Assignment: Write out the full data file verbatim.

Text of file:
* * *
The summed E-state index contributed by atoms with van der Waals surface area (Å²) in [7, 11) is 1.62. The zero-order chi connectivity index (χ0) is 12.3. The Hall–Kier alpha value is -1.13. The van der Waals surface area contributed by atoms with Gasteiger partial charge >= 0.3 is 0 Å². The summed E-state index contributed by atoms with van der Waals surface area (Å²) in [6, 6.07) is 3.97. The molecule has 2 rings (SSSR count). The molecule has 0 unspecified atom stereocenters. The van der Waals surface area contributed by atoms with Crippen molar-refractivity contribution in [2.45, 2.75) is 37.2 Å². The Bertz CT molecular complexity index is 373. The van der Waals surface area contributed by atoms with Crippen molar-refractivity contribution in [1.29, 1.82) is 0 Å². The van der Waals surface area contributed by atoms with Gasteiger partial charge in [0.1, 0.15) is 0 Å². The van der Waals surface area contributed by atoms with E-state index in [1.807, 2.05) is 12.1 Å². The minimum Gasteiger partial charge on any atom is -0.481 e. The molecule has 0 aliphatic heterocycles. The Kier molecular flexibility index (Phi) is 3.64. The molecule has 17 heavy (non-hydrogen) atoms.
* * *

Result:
The summed E-state index contributed by atoms with van der Waals surface area (Å²) in [7, 11) is 1.62. The zero-order chi connectivity index (χ0) is 12.3. The Hall–Kier alpha value is -1.13. The van der Waals surface area contributed by atoms with Gasteiger partial charge >= 0.3 is 0 Å². The summed E-state index contributed by atoms with van der Waals surface area (Å²) in [6, 6.07) is 3.97. The molecule has 2 rings (SSSR count). The molecule has 0 unspecified atom stereocenters. The van der Waals surface area contributed by atoms with Crippen molar-refractivity contribution in [2.45, 2.75) is 37.2 Å². The Bertz CT molecular complexity index is 373. The van der Waals surface area contributed by atoms with Crippen molar-refractivity contribution in [1.29, 1.82) is 0 Å². The van der Waals surface area contributed by atoms with Gasteiger partial charge in [0.1, 0.15) is 0 Å². The van der Waals surface area contributed by atoms with E-state index in [1.807, 2.05) is 12.1 Å². The minimum Gasteiger partial charge on any atom is -0.481 e. The molecule has 0 aliphatic heterocycles. The Kier molecular flexibility index (Phi) is 3.64. The molecule has 17 heavy (non-hydrogen) atoms.